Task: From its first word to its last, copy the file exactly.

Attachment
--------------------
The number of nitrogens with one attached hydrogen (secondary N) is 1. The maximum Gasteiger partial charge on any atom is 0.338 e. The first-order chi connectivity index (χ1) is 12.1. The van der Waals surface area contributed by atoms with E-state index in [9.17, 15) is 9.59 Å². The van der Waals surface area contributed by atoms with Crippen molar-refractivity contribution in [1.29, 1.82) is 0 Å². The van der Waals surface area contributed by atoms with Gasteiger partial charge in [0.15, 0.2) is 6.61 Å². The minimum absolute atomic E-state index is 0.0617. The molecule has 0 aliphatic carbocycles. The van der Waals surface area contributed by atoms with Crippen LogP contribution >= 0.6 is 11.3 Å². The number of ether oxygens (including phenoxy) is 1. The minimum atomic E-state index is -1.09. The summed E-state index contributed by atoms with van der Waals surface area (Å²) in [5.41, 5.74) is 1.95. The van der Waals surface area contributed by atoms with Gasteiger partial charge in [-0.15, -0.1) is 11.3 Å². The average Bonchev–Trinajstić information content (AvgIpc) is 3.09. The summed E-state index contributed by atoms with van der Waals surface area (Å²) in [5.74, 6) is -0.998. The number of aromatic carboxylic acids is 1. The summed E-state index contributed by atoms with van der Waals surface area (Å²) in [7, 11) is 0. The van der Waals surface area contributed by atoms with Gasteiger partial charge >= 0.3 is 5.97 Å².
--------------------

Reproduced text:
The number of nitrogens with one attached hydrogen (secondary N) is 1. The maximum Gasteiger partial charge on any atom is 0.338 e. The first-order chi connectivity index (χ1) is 12.1. The van der Waals surface area contributed by atoms with E-state index in [9.17, 15) is 9.59 Å². The van der Waals surface area contributed by atoms with Crippen molar-refractivity contribution in [1.29, 1.82) is 0 Å². The van der Waals surface area contributed by atoms with Gasteiger partial charge in [0.15, 0.2) is 6.61 Å². The minimum absolute atomic E-state index is 0.0617. The molecule has 0 aliphatic carbocycles. The van der Waals surface area contributed by atoms with Crippen LogP contribution >= 0.6 is 11.3 Å². The number of ether oxygens (including phenoxy) is 1. The minimum atomic E-state index is -1.09. The summed E-state index contributed by atoms with van der Waals surface area (Å²) in [5.41, 5.74) is 1.95. The van der Waals surface area contributed by atoms with Gasteiger partial charge in [-0.15, -0.1) is 11.3 Å². The average Bonchev–Trinajstić information content (AvgIpc) is 3.09. The summed E-state index contributed by atoms with van der Waals surface area (Å²) in [5.74, 6) is -0.998. The number of aromatic carboxylic acids is 1. The summed E-state index contributed by atoms with van der Waals surface area (Å²) in [7, 11) is 0. The van der Waals surface area contributed by atoms with Gasteiger partial charge >= 0.3 is 5.97 Å².